This is a simple model of the the gStent in NX. The gStent is an open source stent design developed to advance regulatory science and the use of computer models and simulations in making safe and effective medical products. Building the model in NX was easy. After importing the sketch geometry, it took only a few steps to create the intelligence and dimensions required to drive the model.
The full gStent-BE model has only four or five driving dimensions plus a few material and manufacturing parameters that define the entire product. The effects of electropolishing, for example, can be turned on or off or adjusted based on process observations as an independent feature in the design tree. NX even has an “idealized part” mode, perfect for commercial FEA users who want to leverage existing simulations and results by demonstrating equivalence to related products.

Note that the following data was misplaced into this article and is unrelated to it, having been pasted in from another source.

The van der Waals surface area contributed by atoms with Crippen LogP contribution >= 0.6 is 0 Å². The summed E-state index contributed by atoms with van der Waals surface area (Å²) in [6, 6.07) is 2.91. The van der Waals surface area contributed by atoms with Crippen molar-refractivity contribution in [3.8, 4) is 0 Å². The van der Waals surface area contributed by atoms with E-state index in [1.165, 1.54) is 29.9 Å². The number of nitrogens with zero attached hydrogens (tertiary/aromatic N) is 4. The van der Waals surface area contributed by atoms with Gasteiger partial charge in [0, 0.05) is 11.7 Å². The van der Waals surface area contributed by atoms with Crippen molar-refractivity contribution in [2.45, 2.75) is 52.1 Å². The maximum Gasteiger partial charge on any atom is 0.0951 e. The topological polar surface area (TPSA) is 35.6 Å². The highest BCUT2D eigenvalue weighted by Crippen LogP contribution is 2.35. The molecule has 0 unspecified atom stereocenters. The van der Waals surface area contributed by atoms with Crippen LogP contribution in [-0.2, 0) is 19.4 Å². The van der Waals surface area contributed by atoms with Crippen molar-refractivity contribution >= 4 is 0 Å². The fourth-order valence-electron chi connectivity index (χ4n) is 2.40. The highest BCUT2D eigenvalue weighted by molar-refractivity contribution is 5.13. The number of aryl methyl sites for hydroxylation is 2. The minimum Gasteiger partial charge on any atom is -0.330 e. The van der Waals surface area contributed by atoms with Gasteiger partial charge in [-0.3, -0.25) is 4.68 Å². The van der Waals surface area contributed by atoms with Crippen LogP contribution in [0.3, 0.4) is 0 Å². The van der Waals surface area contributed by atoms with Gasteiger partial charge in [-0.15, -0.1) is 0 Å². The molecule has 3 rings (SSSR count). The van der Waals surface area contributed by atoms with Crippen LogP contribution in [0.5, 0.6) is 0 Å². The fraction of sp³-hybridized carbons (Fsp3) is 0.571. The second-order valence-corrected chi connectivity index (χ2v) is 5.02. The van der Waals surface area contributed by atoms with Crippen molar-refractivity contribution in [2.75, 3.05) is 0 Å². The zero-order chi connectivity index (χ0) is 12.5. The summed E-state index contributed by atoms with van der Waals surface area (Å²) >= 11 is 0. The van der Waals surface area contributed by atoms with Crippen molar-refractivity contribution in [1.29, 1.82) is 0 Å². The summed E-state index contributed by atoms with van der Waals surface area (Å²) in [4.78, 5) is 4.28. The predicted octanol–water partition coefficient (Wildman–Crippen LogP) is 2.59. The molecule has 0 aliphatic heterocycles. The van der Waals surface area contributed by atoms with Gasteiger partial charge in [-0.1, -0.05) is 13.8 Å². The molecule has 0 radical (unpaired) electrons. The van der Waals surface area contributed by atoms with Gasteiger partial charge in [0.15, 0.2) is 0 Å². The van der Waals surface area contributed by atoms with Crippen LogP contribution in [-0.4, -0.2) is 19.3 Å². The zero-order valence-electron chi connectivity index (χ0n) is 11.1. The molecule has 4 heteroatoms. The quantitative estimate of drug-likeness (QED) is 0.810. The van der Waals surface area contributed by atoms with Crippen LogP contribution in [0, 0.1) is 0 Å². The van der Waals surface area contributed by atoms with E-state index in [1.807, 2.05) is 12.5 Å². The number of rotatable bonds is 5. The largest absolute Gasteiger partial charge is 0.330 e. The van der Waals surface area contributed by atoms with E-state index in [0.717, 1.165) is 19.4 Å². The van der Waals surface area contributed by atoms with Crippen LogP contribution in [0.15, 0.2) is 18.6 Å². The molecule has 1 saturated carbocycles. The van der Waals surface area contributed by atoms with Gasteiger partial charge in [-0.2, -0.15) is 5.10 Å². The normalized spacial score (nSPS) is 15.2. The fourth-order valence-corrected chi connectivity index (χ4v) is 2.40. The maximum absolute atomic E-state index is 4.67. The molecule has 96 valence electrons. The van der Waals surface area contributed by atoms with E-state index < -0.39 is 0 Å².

There are at least three ways in NX to convert between the flat and wrapped version of the geometry:
Sheet Metal Bend
The Sheet Metal Bend method is a method we’ve seen used many times with SolidWorks. It was quickly abandoned in NX for other, much better approaches.
Global Shaping is a very general and powerful feature in NX. In this method, you create a reference curve—the profile can be a nearly complete arc, arbitrary spline, whatever you want—as long as it is the same length as your base sketch reference line, Global Shaping will wrap your geometry to that profile. It’s easier to build the flat pattern geometry as an extrusion, but like the Sheet Metal Bend the method requires leaving a small gap that requires closing, adjusting of tolerances and other unnecessary sketch maintenance .
The Wrap Curve was the most direct approach, the easiest to implement and it worked best with the intelligence of the model for the design intent. Wrap Curve functions similarly to Global Shaping, but with Wrap Curve we can use a whole circle for the reference curve and there isn’t any fussing with gaps and tolerances.